In this episode of the 4i-mag podcast, we explore the challenges of being in a ‘geographically disintermediated’ space, i.e. meat-space vs. cyberspace. Patrick Wheeler, expert and educator in cybersecurity, talks about flame-wars, trolls and cyber-bullying to discuss what happens to the human psyche when it engages with the cyberspace. Problems in cybersec are sometimes technological, but they are often behavioral. How we use technology can endager us and our loved ones, and this has nothing to do with breaches, hacking or cyber-attacks. This is a new era: how do we help children become digital natives as parents when we have no role models of our own?
Worse, the algorithms of today’s platforms drive engagement and a lot of harm is being done. Layered on this we have mal-intended actors who are deeply abusive. The increasing suicides attributed to algorithms and online behaviors is countered by the platform owners who do not wish to believe the harm they do. Wheeler encourages everyone to look at cybersecurity in the broadest context, from cyber-diplomacy, the Tallinn 2.0 on cyberwar.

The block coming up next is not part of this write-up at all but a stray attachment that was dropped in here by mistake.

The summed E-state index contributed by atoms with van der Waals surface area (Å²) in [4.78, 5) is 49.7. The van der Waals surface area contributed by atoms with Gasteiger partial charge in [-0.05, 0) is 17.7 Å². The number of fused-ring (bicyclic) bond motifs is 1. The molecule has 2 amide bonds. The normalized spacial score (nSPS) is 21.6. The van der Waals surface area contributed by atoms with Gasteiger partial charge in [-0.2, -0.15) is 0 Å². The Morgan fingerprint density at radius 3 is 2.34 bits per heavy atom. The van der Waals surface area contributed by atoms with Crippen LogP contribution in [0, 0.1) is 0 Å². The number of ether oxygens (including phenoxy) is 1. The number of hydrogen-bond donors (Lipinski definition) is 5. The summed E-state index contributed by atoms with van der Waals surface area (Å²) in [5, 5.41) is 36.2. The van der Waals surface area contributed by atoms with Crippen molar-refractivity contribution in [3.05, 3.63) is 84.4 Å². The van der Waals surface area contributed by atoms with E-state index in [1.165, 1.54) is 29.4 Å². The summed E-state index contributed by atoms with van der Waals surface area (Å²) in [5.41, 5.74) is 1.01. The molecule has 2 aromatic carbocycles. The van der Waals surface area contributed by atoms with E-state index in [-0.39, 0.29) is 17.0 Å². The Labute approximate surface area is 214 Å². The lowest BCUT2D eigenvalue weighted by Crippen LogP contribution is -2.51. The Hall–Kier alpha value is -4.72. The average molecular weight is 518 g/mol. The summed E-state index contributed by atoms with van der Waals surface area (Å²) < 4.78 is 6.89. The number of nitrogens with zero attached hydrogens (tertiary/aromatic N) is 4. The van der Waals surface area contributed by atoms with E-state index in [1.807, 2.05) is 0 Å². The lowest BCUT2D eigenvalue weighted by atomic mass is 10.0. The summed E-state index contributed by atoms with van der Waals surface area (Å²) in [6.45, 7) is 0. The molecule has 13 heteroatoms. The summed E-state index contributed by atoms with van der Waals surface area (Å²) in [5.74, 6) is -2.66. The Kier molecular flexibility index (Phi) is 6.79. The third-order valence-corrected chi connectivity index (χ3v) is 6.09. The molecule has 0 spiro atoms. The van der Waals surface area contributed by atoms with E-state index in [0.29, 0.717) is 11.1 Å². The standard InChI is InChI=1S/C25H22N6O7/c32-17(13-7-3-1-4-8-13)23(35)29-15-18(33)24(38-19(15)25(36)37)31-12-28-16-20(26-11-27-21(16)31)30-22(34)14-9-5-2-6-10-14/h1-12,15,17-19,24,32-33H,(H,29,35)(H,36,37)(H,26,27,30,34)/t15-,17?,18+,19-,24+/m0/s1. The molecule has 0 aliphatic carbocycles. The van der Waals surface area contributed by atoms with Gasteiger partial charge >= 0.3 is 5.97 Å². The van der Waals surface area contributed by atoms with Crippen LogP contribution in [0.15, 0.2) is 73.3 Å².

We need to look from greater civil society, through office impacts and potential workplace harm, the spread of conspiracy and red/blue pill thinking can cause a lot of harm at the individual level. The pervasiveness of cyber connectivity (e.g. Internet of Things) means that it is effectively a boundless topic and we ignore the externalities to our peril. There may be a role for regulations and controls and concerns of AI, algorithms, false and conspiracy thinking. So why does culture matter?
The cultural backgrounds of Silicon Valley where many of the cyber-culture started inform the current efforts of some platforms that exceed capabilities of nation states who are able to effectively lobby on their own behalf. Wheeler is a native of Northern California, now naturalized European, and has a deep understanding of this culture. He fears that regulation risks regulating symptoms over causal effects. The fundamental goal of bringing civil society to the cyberspace from China’s authoritarian approach to the California Civil Libertarian approaches are examples of the extreme. A positive message: the globally aggregated and simultaneously fragmented nature of the internet allows gathering of communities for great good and enjoyment – as well as ill. We are effectively experimenting with different models; China retreating behind their great firewall, Europe asking more regulations and our police to address more effectively to address online fraud and criminal behavior, and other models from the United States. Culture may be the element that defines which model proves successful.